Scratching that late model itch with the K&N Pro Series at Lebanon I-44 Speedway
Kansas City used to be a hotbed for asphalt late model short track stock car racing, with at least two tracks here in the area. Over the years, those tracks have either closed or been covered with dirt, so now the only asphalt circle track is the big one-and-a-half-mile Kansas Speedway. But I’ve been jonsein’ to see some good late models on a paved track lately, and the only way to do that is to hit the road.
So last Sunday afternoon my dad and I took the three-and-a-half hour journey to Lebanon, Mo., to watch the NASCAR K&N Pro Series compete at the .375-mile I-44 Speedway. Now, the actual race wasn’t even scheduled to start until 7:00 p.m. (and it didn’t actually start until 8:00), there was some rain in the forecast, and there weren’t all that many cars. Plus, we had to make it back to Kansas City that night so we could be ready for work the next day. But in spite of those issues, I’m really glad we went.
It has been years since we visited this track, but time has been good to it. It’s owned by the Willard family, who has a big rock quarry and concrete company. That’s definitely a plus in this case, because it’s one of the few tracks that everything is paved and landscaped, and you don’t head home with two inches of dust in your hair. This track really is a standout, with nice suites and a great terraced backstretch parking area known as the “Wild Side.”
Like I mentioned before, the main event this night was the NASCAR K&N Pro Series. This is the touring NASCAR short track late model series that covers the western part of the United States, so most of the field consisted of drivers from places like California and Canada. I knew a couple of the drivers from the old All-Pro Series, but it seemed like the majority of the toughest competitors were 15-17-year-old kids. I mean, they are starting young in this series, and not only that, they are damn good drivers.
There were only 16 cars in this deal. It isn’t because the drivers didn’t want to come, but they had already run a race earlier in the weekend at Iowa Speedway. That track is twice as long as this one, and it did a number on some of the engines. So between that and whatever they wrecked up there, it was tough to get 30 cars to the Ozarks.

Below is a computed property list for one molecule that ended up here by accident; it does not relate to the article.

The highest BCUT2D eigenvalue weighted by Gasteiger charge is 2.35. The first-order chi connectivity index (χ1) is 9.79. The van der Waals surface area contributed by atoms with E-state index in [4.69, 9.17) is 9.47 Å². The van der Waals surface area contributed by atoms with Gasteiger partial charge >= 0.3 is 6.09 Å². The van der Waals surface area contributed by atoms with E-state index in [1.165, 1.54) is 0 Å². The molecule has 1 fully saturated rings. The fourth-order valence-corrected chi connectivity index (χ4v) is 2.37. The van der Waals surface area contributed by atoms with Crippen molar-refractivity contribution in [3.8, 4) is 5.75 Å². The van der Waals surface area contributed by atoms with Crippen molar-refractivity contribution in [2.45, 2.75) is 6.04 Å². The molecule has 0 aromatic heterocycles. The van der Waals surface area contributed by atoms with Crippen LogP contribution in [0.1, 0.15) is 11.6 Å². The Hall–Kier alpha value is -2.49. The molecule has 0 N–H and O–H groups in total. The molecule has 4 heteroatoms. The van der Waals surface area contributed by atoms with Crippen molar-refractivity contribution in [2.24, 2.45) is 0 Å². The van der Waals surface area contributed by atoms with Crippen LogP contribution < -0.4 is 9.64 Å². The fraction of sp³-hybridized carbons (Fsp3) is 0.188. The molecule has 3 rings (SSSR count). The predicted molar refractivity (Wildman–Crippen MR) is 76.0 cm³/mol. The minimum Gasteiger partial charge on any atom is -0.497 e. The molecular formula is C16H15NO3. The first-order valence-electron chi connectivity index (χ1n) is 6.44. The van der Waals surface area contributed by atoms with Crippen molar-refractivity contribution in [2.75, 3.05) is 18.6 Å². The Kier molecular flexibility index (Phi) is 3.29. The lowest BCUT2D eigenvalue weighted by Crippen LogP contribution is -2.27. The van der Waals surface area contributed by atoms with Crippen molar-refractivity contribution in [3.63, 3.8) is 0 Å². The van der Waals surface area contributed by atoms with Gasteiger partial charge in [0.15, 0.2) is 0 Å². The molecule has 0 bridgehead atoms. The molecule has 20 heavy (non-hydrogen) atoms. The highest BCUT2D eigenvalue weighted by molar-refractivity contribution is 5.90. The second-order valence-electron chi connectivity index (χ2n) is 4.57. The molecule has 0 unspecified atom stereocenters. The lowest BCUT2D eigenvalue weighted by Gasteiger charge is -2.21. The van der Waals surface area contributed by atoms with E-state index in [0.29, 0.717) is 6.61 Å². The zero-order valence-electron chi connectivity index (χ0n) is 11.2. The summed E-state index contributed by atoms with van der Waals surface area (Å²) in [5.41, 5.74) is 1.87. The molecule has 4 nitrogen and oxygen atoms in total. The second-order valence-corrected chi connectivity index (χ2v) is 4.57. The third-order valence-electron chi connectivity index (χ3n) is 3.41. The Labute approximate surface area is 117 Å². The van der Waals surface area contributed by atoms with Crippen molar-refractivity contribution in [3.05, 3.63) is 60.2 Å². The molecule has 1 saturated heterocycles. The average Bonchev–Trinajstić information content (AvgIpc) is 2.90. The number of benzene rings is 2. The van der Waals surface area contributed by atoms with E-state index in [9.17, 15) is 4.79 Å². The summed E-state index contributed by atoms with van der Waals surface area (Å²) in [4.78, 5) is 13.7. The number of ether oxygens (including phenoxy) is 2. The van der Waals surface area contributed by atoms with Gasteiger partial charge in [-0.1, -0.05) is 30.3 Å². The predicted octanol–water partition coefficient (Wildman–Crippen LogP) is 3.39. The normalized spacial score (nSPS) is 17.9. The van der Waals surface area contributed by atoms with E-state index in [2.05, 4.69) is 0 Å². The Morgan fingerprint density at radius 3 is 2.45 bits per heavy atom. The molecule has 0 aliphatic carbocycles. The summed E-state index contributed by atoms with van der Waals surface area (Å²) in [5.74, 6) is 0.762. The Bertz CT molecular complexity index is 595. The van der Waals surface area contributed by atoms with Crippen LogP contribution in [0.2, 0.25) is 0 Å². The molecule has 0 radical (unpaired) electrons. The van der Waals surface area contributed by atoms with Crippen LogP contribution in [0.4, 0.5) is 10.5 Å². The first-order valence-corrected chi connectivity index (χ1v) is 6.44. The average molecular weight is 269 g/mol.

They didn’t necessarily need them, though. 23-year-old Michael Self put on a pretty good show all on his own. His Richard Childress-owned #21 Chevrolet got knocked out early in the race, so he had to work his way back up through the pack. He was sitting in third on the final lap when Cameron Haley and Greg Pursely battled side-by-side for the finish. Self then decided to dive underneath the two leaders going into turn four, and somehow managed to spin both of those guys out while keeping control for the win. It was more like a perfectly executed pool shot than a car racing maneuver, but it was nonetheless exciting to watch. By the way, you can see it too if you tune in to the rebroadcast on the SPEED Channel June 20.
They also ran the local late models and modifieds. In the late model race, Mike Slone took the checkered flag first, did a bunch of spectacular burnouts, and participated in the trophy celebration. His car then failed to pass inspection, so the win was given to Matt Wallace, who is the son of NASCAR Nationwide Series driver Mike Wallace. Awk-ward! Incidentally, Mike Wallace was the first-ever late model winner at I-44 Speedway many years earlier. The modified feature was won by Tyler Scott in his nice looking but basically nondescript #57 car.
I had a really fun time at this event. I dug my 22-year-old Larry Phillips T-shirt out of storage. I got to see some great racing. And I ran into lots of old friends that I knew from back in the days when I worked at tracks like this. Plus, track General Manager Kevin Greven gave me access to the pits so I could shoot a few pictures of the cars before the show. And as usual, I am sharing those pictures with you in the slideshow below. Or click this link for a better version.